http://ec.europa.eu/taxation_customs/vies/?locale=cs


Our recommendation


In practice, we find that entrepreneurs order services from the EU as non-taxable persons (ie as non-entrepreneurs) or companies (s.r.o.) do not make mandatory registration as identified persons. As part of tax audits, we have met several times with the initiation of tax proceedings, which consisted in the re-registration of the identified person and in the additional assessment of VAT, including accessories (interest on arrears, etc.).


Clients who have foreign transactions are always advised to check whether received or issued invoices should not be part of the identified person's regime. If the client has become or is becoming an identified person, we register the identified person and explain all related circumstances. From an administrative point of view, the client does not even feel the impact of the identified person on himself.


A typical example where we have dealt with the registration of an identified person in large numbers is the issue of Airbnb with the provider. If you have an Airbnb account and only one customer reservation has been made (resulting in a service charge to the Airbnb platform based on their invoice), you have become an identified person and should register with the Tax Office.


Some sample examples


Example 1

The businessman purchases lathes from Germany for his activities. In the last year, he bought them for a total of CZK 295,000.

Because the entrepreneur has not exceeded the limit of CZK 326,000 per year, he is not obliged to register as an identified person and therefore does not have to pay VAT.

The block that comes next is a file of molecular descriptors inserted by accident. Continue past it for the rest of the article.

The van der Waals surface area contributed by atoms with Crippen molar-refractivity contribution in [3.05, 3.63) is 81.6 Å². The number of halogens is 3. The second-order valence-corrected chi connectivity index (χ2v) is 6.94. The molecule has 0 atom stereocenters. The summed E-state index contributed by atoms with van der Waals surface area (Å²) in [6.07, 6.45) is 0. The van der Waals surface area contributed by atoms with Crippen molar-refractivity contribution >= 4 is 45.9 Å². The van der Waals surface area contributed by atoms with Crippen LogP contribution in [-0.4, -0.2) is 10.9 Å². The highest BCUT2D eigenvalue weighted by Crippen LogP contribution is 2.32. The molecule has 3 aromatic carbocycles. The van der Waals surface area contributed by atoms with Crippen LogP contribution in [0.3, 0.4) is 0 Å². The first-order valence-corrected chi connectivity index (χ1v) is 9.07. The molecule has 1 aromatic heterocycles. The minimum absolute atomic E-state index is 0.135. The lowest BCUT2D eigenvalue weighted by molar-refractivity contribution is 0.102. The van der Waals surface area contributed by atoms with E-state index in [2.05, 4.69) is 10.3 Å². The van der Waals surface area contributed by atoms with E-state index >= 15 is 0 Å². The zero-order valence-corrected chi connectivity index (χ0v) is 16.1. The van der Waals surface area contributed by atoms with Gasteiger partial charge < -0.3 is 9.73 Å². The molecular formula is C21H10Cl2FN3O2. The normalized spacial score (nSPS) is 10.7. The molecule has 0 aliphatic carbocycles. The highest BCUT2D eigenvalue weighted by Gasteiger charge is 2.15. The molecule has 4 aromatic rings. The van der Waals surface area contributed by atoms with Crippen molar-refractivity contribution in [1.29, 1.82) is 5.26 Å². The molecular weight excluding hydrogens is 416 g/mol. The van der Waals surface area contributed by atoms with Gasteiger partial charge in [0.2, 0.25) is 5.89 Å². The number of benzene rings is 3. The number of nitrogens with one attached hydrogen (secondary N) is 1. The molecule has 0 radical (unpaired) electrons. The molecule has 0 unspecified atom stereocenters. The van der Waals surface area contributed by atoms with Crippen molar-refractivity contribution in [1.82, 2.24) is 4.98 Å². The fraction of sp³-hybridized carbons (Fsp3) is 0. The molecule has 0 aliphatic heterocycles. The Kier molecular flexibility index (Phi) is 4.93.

Example 2:

The entrepreneur purchased technical equipment with accessories in Austria for more than CZK 360,000 for his activities.

As he exceeded the limit of CZK 326,000, he becomes an identified person by purchasing this equipment, so he must register as an identified person and pay VAT.


Example 3:

The businessman imported clothes from the USA for sale worth CZK 650,000.

By importing goods from a third country, the entrepreneur does not become an identified person or a VAT payer. Value added tax is collected by the customs office when the goods are cleared through customs.


Example 4:

The entrepreneur pays CZK 1,300 per month for his business at Google.

Google is registered for tax in Ireland, and because the entrepreneur received the service in the country from a non-resident, he becomes an identified person and is required to pay VAT.


Do not hesitate to contact us if you need to assess your situation or provide an explanation.


Thank you.


Your TrimmTax team